Sturm Ruger seems to have the everyday working man and woman in their plans when they start designing pistols.
Ruger delivers exceptional value, high quality, and rugged reliability in their pistol designs that equal or rival many of their closest competitors. The EC9S compact 9mm semi-automatic pistol is no exception.
The Ruger EC9S was introduced at Shotshow in 2018 and touted as the next logical evolution of the Ruger LC9 design. The EC9S is slightly larger and slightly heavier than the LC9. The trigger pull is better and the overall feel of the gun seems more comfortable for a lightweight small frame 9mm pistol.
In this Ruger EC9s review, we will look at the design and construction of this relatively new pistol in the Ruger lineup. We will consider shooting performance and reliability as well.
I will also give you my thoughts and opinions about carrying, shooting, and maintaining this compact pistol from Sturm, Ruger, and Company.
A Short History of the EC9S
Almost everyone is familiar with the LC line of Ruger compact pistols. The LC9s and the LC380 are two of the most popular concealed carry firearms in the Ruger line. However, there has always been criticism of the LC pistols, especially the trigger pull that often gave shooters problems.
In 2018, Ruger introduced the EC9S. According to Ruger, the E stands for “Essential,” as in “essential carry.” In response to their customer base, the EC9S is basically a Ruger LC9s that is lighter, has a better trigger pull, and costs less overall. What more could you ask from a compact pistol?
Anytime I see a firearms manufacturer touting a new model of pistol that is small, lighter, and cheaper than its previous versions, I get suspicious. In the case of the EC9S, I was concerned that Ruger had fallen into the trap of trying to meet customer expectations are the expense of reliability and accuracy. I think most shooters have these suspicions when they encounter a compact pistol that falls into the less than $300 range.
I have always liked Ruger guns. I have found them to be reliable firearms that are easy to maintain and shoot well. However, in the case of the EC9S, I was prepared to be a little disappointed. Much to my surprise, this is not the case at all.
The Factory EC9S Features and Specifications
Although they look alike, the EC9s is not the same gun as the LC9 from Ruger.
Before we get into the details of this review of the Ruger EC9s, let’s get the basic information out of the way. A quick look at the factory specifications for the basic EC9S pistol and the features that Ruger includes give us a foundation for our review.
- Magazine capacity – 7+1
- Slide Material – Through-hardened alloy steel
- Barrel Material – Alloy steel
- Barrel Length – 3.12 inches
- Grip/Frame – Black, high-performance glass-filled nylon
- Sights – integral to the slide
- Slide finish – black oxide
- Barrel finish – black oxide
- Width – 0.90 inches
- Weight – 17.2 ounces
- Overall length – 6 inches
- Height – 4.5 inches
- Rifling – 6 groves, 1:10 inches right-hand twist
- Striker fired design
- Light, crisp trigger pull
- Easy to concealed carry lightweight design
- Ruger quality construction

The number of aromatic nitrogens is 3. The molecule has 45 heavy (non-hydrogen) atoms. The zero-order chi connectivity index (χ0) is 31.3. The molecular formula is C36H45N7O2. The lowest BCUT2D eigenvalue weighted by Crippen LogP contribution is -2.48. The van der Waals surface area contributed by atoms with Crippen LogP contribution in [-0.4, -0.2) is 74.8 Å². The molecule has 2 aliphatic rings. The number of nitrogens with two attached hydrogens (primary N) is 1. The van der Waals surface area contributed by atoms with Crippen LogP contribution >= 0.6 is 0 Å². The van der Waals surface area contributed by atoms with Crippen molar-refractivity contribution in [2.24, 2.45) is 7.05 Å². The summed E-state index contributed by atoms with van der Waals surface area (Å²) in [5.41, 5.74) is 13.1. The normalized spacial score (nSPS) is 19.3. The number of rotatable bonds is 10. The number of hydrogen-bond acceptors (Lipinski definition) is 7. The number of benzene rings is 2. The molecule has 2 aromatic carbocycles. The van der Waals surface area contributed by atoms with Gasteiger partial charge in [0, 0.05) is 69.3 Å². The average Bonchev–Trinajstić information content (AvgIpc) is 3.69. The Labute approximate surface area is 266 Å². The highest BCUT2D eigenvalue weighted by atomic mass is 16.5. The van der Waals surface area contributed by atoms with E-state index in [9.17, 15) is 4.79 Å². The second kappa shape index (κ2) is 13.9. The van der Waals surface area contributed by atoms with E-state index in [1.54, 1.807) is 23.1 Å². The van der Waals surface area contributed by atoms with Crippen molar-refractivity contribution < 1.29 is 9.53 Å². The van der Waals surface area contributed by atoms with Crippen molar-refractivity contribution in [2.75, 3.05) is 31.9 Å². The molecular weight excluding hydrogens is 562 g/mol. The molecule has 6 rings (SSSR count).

- Checkered grip for a secure and comfortable shooting experience
- Includes a finger grip extension floorplate for an improved grip
- Integrally machined sights with glare-reducing rear-facing serrations.
- Ruger lifetime warranty
The specifications and features of a factory basic EC9S give us a quick overall look at this pistol. Considering that this gun can be found for under $300, it seems that Ruger has scored a home run in this pistol. Such a low price warrants a closer examination of the parts of this pistol can many shooters suspect may be sub-par to save money.
Getting Into The Details
I like to start any pistol review with a look at the individual parts of any pistol, not just Ruger pistols, that contribute to the overall function of the gun.
The operating systems of the pistol and the way the pistol is designed work together to either make or break a semi-automatic pistol as a viable firearm.
I usually start with a look at the frame and grip but on this occasion, I have elected to start with the trigger and trigger safety on the Ruger EC9s pistol. One of the biggest complaints about the LP9S was the difficulty that some shooters had with the trigger. Ruger addressed this issue with the design of the trigger.
The EC9S still has a much heavier pull than I would like. My improvised trigger pull gauge ( a luggage scale) puts the pull between 7 and 8 pounds. This is not excessive by any means, but my taste would prefer a bit lighter load on the trigger.
The trigger pull is rather long with two distinct stages in the trigger takeup. The break on the trigger is crisp and clean with no creep. I found the trigger action to be consistent and repeatable.
Ruger uses a standard trigger safety that doesn’t engage the sear release until the trigger safety lever is depressed by your trigger finger. There is no noticeable effect on the trigger, so the trigger lever goes mostly unnoticed. I like the inclusion of a trigger lever safety to help prevent accidental discharge situations.
The integrated trigger safety is much the same as other models of similar pistols.
The reset on the EC9S is barely noticeable except for an audible clicking sound as the reset occurs. Since most average shooters don’t depend on trigger reset, this may not be a problem.
For trained shooters who consistently get a second or third shot as soon as the trigger resets, this can be an issue.
The Pistol Controls
Typical of Ruger compact and subcompact concealed carry pistols, the Ruger EC9S uses standard semi-automatic pistol controls including a manual thumb safety. The location of the controls is standard and anyone familiar with operating a semi-automatic pistol will have no trouble manipulating the controls.
The external manual safety is conveniently located and doesn’t interfere with a solid pistol grip. The unobtrusive size of the manual safety doesn’t pose any problems for everyday carry like some pistols with an external safety lever.
The magazine release button is rather small but is robustly stippled for easy manipulations. One factor that may be considered is anyone with extra-large hands may have trouble getting a finger on the magazine release button without changing their grip.
I found that my strong-hand thumb easily pressed the mag release button without having to search.
I did find the slide release lever a bit small and hard to manipulate. However, this is not a large issue for me as I rarely use the slide release. I prefer to grasp the slide and perform a full cocking motion anytime I need to release the slide forward.
Grips and Frames
Taking the Ruger EC9s into my hand was a pleasant surprise. I am often put off by the way subcompact pistols fit into my hand. Surprisingly, the EC9S feels like a much larger pistol. This may be a result of the magazine finger grip extension that effectively lengthens the grip.
The grip angle is similar to other Ruger models and works well for me. The grip frame angle allows me to bring the gun to the firing position and quickly acquire a target without having to adjust or think about my grip.
Grip Texture and Accessories